The results of a survey commissioned by the Civil Aviation Authority (CAA) show that, interestingly, COVID is still a key reason why in 1 in 3 people, particularly the elder generation (aged 55 and above), are not flying.
But that’s not the only reason. Nearly as many people – especially younger travellers – say that flying is just too expensive according to the survey results. The twin factors of increased passenger demand, and a restrained strategy on the part of most airlines to rebuild capacity following COVID, has resulted in air fares that are simply too expensive for many people. As the cost of living crisis continues, people of course have fewer pennies to spend on non-essentials, such as air travel. And let’s not forget that the real cost of flying is far higher than the price of a ticket. The “frills” – even the not so “frilly” ones, like baggage and seat selection fees - can easily equal, if not exceed, the cost of a cheaper ticket.
Another factor putting people off flying is anxiety about flights being delayed or cancelled (around 15%, again according to the CAA survey). We all know that both of these major nuisances were rife last year as the aviation industry failed to manage the upsurge in demand for travel following the easing of COVID restrictions. During COVID the aviation sector’s infrastructure had naturally been reduced down to skeleton crews. Clearly, as the airlines look to increase their air passenger numbers to pre-COVID levels, it will be vital that they improve their service and customer satisfaction levels. This will be key to rebuilding passenger confidence in the industry and encouraging greater numbers to fly.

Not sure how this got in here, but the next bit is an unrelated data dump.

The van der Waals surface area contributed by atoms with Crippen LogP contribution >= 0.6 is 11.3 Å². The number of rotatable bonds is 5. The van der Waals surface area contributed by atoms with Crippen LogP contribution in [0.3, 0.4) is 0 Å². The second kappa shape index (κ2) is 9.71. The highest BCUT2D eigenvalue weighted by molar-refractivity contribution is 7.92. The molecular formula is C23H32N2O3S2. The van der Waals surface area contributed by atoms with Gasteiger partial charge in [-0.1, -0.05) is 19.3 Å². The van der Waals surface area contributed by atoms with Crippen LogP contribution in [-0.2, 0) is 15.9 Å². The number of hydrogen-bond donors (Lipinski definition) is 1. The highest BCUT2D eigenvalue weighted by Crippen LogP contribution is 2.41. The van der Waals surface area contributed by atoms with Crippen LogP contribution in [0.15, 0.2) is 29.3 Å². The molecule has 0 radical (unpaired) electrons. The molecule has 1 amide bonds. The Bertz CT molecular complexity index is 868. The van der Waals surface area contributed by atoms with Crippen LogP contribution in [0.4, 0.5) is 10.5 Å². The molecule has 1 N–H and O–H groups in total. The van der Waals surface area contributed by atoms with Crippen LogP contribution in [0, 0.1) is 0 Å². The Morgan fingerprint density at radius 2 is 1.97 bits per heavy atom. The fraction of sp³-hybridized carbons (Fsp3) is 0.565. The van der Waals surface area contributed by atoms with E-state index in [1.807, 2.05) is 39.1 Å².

Finally, but crucially, we must remember that aviation currently makes up around 2.4% of global CO2 emissions. 37% of CAA survey participants agreed that they think about the impact of flying on the environment when considering travelling by air (an increase from just 21% in 2016). But change is afoot as the International Air Transport Association (IATA) - the trade association for the world's airlines - aims to make aviation net carbon zero by 2050, when 10 billion people are expected to fly.
Who knows what the future will bring – but hopefully it will include the holy grail of low cost fares (including all the frills!) combined with more consideration for the climate (for example, Sustainable Aviation Fuel) and great service!